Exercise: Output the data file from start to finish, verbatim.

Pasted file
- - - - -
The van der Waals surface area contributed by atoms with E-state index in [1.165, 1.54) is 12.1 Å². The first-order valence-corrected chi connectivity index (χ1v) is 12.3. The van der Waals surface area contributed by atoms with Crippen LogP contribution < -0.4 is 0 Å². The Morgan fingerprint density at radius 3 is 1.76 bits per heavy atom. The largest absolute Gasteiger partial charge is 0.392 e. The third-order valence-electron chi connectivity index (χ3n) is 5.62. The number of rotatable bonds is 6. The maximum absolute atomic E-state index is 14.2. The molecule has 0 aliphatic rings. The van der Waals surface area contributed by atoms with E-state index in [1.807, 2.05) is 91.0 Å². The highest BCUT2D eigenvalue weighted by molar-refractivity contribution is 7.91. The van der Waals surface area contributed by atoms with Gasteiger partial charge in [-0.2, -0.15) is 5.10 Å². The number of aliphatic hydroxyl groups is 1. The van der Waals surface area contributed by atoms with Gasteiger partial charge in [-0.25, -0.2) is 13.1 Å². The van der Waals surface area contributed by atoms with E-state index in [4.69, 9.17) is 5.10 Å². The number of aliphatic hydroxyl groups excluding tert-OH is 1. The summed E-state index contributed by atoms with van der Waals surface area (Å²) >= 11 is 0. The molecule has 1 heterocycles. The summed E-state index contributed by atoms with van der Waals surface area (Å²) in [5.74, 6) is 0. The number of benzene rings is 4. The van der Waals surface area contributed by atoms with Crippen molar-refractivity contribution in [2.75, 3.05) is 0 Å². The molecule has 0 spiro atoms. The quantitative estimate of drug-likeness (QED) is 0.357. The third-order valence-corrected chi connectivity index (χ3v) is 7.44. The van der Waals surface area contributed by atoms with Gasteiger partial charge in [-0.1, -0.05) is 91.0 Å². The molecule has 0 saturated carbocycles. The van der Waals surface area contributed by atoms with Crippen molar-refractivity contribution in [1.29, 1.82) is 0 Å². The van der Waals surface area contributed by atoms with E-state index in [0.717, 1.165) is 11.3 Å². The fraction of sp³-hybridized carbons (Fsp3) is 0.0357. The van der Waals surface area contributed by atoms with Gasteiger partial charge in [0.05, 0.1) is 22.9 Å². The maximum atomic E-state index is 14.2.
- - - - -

The van der Waals surface area contributed by atoms with E-state index in [1.165, 1.54) is 12.1 Å². The first-order valence-corrected chi connectivity index (χ1v) is 12.3. The van der Waals surface area contributed by atoms with Crippen LogP contribution < -0.4 is 0 Å². The Morgan fingerprint density at radius 3 is 1.76 bits per heavy atom. The largest absolute Gasteiger partial charge is 0.392 e. The third-order valence-electron chi connectivity index (χ3n) is 5.62. The number of rotatable bonds is 6. The maximum absolute atomic E-state index is 14.2. The molecule has 0 aliphatic rings. The van der Waals surface area contributed by atoms with E-state index in [1.807, 2.05) is 91.0 Å². The highest BCUT2D eigenvalue weighted by molar-refractivity contribution is 7.91. The van der Waals surface area contributed by atoms with Gasteiger partial charge in [-0.2, -0.15) is 5.10 Å². The number of aliphatic hydroxyl groups is 1. The van der Waals surface area contributed by atoms with Gasteiger partial charge in [-0.25, -0.2) is 13.1 Å². The van der Waals surface area contributed by atoms with E-state index in [4.69, 9.17) is 5.10 Å². The number of aliphatic hydroxyl groups excluding tert-OH is 1. The summed E-state index contributed by atoms with van der Waals surface area (Å²) >= 11 is 0. The molecule has 1 heterocycles. The summed E-state index contributed by atoms with van der Waals surface area (Å²) in [5.74, 6) is 0. The number of benzene rings is 4. The van der Waals surface area contributed by atoms with Crippen molar-refractivity contribution in [2.75, 3.05) is 0 Å². The molecule has 0 spiro atoms. The quantitative estimate of drug-likeness (QED) is 0.357. The third-order valence-corrected chi connectivity index (χ3v) is 7.44. The van der Waals surface area contributed by atoms with Gasteiger partial charge in [-0.1, -0.05) is 91.0 Å². The molecule has 0 saturated carbocycles. The van der Waals surface area contributed by atoms with Crippen molar-refractivity contribution in [1.29, 1.82) is 0 Å². The van der Waals surface area contributed by atoms with E-state index in [0.717, 1.165) is 11.3 Å². The fraction of sp³-hybridized carbons (Fsp3) is 0.0357. The van der Waals surface area contributed by atoms with Gasteiger partial charge in [0.05, 0.1) is 22.9 Å². The maximum atomic E-state index is 14.2.